Attackers continue to find significant success targeting unpatched servers and vulnerable remote-access systems, researchers say -- and these types of compromises cost victim organizations 54% more than compromises caused by user actions (i.e., falling for phishing and opening malicious documents).
According to a Wednesday report by security firm Tetra Defense, which analyzed incident data from the first quarter, unpatched vulnerabilities and exposing risky services—such as Remote Desktop Protocol (RDP)—account for 82% of successful attacks, while social-engineering employees to take some action accounted for just 18% of successful compromises.
Incident data collected by the firm showed that the ProxyShell exploit for Microsoft Exchange servers accounted for about a third of external breaches, while insecure Remote Desktop Protocol (RDP) servers accounted for a quarter.
While the Log4Shell bug continued to see a great deal of media coverage, the attack vector was only used in 22% of breaches, says Nathan Little, senior vice president of digital forensics and incident response (DFIR) at Tetra Defense.
"We expect these tactics to continue—however, there is a finite amount of vulnerable Exchange servers," he says. "Over time—and we have seen this over the past five-plus years—the vulnerabilities that are used by threat actors will change, but [in general] externally accessible vulnerabilities will continue to be a favorite attack vectors for cybercriminals."
Healthcare topped the list of targeted industries, with nearly 20% of compromised organizations falling in that category. Finance and education tied for second at 13%, and manufacturing accounted for 12% of incidents, according to Tetra Defense's data.
Tetra Defense also tracked the cybercrime actors responsible for most breaches, and found that four groups—Lockbit 2.0, BlackCat, Conti, and Hive—are responsible for about half of all compromises investigated by the firm.
Cloud Misconfiguration: Less Costly Than Other Cyber-Incidents
While a common form of vulnerability, misconfigurations did not account for much of the cost of breaches, with few requests to investigate such compromises, Tetra Defense's Little says.
"For misconfigurations—because they can range from an AWS S3 bucket being publicly accessible with sensitive information stored in it -- to a non-sensitive server being exposed with a default username and password — the costs can range drastically," he says. "Typically speaking, the costs of misconfiguration are lower than unpatched systems and accidental user action."
While damages are hard to estimate, Little sees the potential impact as a percentage of revenue, with a reasonable financial impact of a major cybersecurity incident accounting for 2% to 10% of annual revenue.
He also notes that two controls -- comprehensive patching and using multifactor authentication (MFA) -- could have prevented nearly 80% of the investigated incidents. That includes 57% of external compromises that used an unpatched vulnerability, and the 13% of successful attacks on virtual private networks that either exploited a vulnerability or used stolen credentials to gain access where there was not MFA enabled, Little says.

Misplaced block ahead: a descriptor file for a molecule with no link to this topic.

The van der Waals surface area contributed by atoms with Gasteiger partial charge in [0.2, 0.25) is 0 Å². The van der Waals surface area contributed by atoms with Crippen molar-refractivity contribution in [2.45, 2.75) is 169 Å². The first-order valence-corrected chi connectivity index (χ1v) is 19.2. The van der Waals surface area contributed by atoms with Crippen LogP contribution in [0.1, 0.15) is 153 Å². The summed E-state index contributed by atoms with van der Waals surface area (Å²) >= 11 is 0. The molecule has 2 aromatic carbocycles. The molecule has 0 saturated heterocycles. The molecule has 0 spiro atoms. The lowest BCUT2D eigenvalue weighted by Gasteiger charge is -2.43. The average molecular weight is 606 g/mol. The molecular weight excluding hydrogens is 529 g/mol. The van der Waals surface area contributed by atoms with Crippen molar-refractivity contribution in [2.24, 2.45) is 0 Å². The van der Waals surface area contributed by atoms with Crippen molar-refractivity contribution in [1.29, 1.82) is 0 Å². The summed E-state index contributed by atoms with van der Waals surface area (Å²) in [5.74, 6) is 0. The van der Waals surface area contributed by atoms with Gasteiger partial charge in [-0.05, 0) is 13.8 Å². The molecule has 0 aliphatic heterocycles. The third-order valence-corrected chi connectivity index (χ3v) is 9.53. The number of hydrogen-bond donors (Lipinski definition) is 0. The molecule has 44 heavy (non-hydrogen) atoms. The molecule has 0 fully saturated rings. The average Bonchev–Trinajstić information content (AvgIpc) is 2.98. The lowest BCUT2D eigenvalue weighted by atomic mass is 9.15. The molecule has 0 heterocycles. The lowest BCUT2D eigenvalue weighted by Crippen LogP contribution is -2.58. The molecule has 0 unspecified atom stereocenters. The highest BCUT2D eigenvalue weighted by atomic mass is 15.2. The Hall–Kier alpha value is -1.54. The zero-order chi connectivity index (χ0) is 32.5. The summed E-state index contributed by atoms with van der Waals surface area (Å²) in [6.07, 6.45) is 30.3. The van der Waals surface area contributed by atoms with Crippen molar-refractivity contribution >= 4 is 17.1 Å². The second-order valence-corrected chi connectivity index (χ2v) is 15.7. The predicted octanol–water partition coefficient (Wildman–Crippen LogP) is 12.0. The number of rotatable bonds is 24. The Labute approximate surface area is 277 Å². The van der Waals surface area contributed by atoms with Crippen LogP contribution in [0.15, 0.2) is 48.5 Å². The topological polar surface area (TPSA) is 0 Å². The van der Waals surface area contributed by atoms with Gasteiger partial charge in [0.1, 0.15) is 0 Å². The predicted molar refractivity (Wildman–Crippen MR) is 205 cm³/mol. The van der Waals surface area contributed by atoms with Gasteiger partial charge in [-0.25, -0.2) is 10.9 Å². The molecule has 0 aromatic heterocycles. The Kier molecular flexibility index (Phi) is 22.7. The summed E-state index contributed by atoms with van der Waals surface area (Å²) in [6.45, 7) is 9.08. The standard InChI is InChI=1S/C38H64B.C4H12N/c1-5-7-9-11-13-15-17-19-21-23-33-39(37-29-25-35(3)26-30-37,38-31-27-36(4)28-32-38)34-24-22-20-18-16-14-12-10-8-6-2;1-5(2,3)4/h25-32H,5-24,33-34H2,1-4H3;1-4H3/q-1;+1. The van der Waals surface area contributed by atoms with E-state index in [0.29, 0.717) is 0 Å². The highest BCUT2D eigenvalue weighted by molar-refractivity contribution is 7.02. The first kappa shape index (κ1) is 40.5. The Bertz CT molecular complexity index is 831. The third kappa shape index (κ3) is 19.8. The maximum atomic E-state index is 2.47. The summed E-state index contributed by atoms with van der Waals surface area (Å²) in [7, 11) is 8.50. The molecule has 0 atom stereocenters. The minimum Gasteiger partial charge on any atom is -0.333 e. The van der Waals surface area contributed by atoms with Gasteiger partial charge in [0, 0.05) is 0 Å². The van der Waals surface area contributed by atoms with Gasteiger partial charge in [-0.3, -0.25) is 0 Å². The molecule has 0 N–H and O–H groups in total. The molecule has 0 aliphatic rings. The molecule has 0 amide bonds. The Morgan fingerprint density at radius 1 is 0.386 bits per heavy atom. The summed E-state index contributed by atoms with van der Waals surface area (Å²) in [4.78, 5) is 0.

"This shows that these two controls alone would have a drastic impact in decreasing the risk of a ransomware incident," he says. "The cost savings for a company would be the difference between having a data breach and ransomware incident that could stop business for a week or more and cause reputational harm or not."
Data on successful compromises can help companies determine the most critical attack vectors to address, but it should be noted that the conclusions depend greatly on the specific incident-response firm.
For instance, earlier this year, security-advisory firm Kroll saw phishing continue to grow, with 60% of the cases the company investigated using phishing attacks as the initial-access vector. Meanwhile, the exploitation of vulnerabilities dropped by half to 13% of all initial compromises, down from 27% in Q4 2021.
"Despite a decrease in ransomware incidents and the disruption and exposure of a number of key threat groups ... 2022 is proving to be the year of attacker diversity, with actors exploiting new methods, such as email compromise, leading to extortion," Kroll stated in its latest quarterly threat landscape report.
By way of context, in February, incident-response firm CrowdStrike released its annual report on its own incident data from 2021 showing that breaches related to ransomware attacks had grown by 82%. In addition, the company's data showed that malware had only been used in only 38% of successful intrusions, with 45% of attackers manually conducting the attacks.
The average time to move from an initial compromise to attacking other systems on the network—what CrowdStrike calls the "breakout time"—remained near 1.5 hours, according to the company's data.